Both of Philip’s brothers survived the war, as did his uncle Harold Rogers Lecomber, a major in the Royal Air Force, OBE who had previously managed a Ford dealership in Llandudno.

Known memorials:

  • Pozières Memorial, France (previously on the Tyne Cot Memorial, Belgium) See comment No 1
  • Ruthin War Memorial
  • Lecomber family grave at Llanbedr DC, Ruthin See comment No 1
  • Adjacent to grandparents’ headstone, St. Tudno’s Churchyard
  • Ruthin School Roll of Honour See comment No 1
  • Denstone College Roll of Honour

6 comments to Lecomber, Philip Hebdon

  • Paul Harrison

    Philip Hebdon Lecomber was a grandson of William Webster and Louisa Maria Lecomber (nee Godfrey) being the youngest son of Willam Godfrey and Margaret Speakman Lecomber (nee Pendlebury). Philip was my uncle and my late mother was Edna Webster Harrison (nee Lecomber) who was the fifth and youngest child of William Godfrey and Margaret Speakman Lecomber. Assuming Cathie Horner (nee Catherine Godfrey) is a descendant of Louisa Maria Godfrey’s family then we are clearly related. The Lecomber family resided in Ruthin where William Godfrey Lecomber was Mayor from 1917 to 1923 and five family members are buried at Llanbedr DC Ruthin. My great-grandparents are buried on the Great Orme and there is a commemoration scroll to Philip on their grave.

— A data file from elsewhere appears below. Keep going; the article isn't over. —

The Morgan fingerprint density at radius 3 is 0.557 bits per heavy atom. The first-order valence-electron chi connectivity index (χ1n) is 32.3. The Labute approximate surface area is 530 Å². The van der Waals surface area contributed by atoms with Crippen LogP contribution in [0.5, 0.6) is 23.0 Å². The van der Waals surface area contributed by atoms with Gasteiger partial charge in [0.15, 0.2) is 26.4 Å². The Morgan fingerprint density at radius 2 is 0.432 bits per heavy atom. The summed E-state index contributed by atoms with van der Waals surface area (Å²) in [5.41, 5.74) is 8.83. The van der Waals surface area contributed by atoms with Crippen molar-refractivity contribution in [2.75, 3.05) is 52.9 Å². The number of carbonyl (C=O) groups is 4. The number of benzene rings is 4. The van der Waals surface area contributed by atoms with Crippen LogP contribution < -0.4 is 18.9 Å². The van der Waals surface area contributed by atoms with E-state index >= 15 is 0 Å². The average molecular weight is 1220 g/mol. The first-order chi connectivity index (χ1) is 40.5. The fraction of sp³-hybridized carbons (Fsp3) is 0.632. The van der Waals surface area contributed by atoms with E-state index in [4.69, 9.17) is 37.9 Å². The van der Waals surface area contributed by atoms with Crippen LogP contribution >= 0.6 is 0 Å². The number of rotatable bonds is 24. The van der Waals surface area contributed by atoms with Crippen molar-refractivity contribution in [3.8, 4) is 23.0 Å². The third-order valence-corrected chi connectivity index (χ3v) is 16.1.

• Cathie Horner

    I am attaching via a link an extract from my family tree. The name Lecomber was of interest to me but I was unable to glean any information until recently. Could we all be descendants from William Webster Lecomber and Louisa M Godfrey. I was born Catherine Godfrey.


  • Gwynne Morris

    Very glad to see the amendment. Philip’s father was very highly thought of in the Ruthin area where he became Mayor and received the Freedom of the Borough. He also had close connections with the ////Manchester City Council and Henshaws Asylum for the Blind in the saME city.

  • Paul Harrison

    Thank you very much for the amendments. You may also be interested to note that the original letter from Lieutenant A A Lamb, dated 27th January 1932, to Philip’s twin brother, George, describing the circumstances of Philip’s death and his recommendation for the Victoria Cross is available for inspection in the Imperial War Museum, London.

  • admin

    Thank you for your kind comment Paul. I have amended the list of memorials accordingly. It is interesting how many years later, the CWGC record can be changed.

  • Paul Harrison

    Philip Lecomber was my uncle and your research is excellent. However, just to correct you as to the places where Philip is commemorated CWGC are removing his name from Tyne Cot Memorial to Pozieres Memorial in France where he was killed. Philip is also commemorated on the Lecomber family grave at Llanbedr DC Ruthin, as well as on the Ruthin School Roll of Honour where Philip had been a pupil before going to Denstone College. There is also a commemoration cabinet in Nantclwyd-y-Dre Ruthin with a Tower of London ceramic poppy in memory of Philip and all the Ruthin soldiers who fell in the Great War 1914-1918.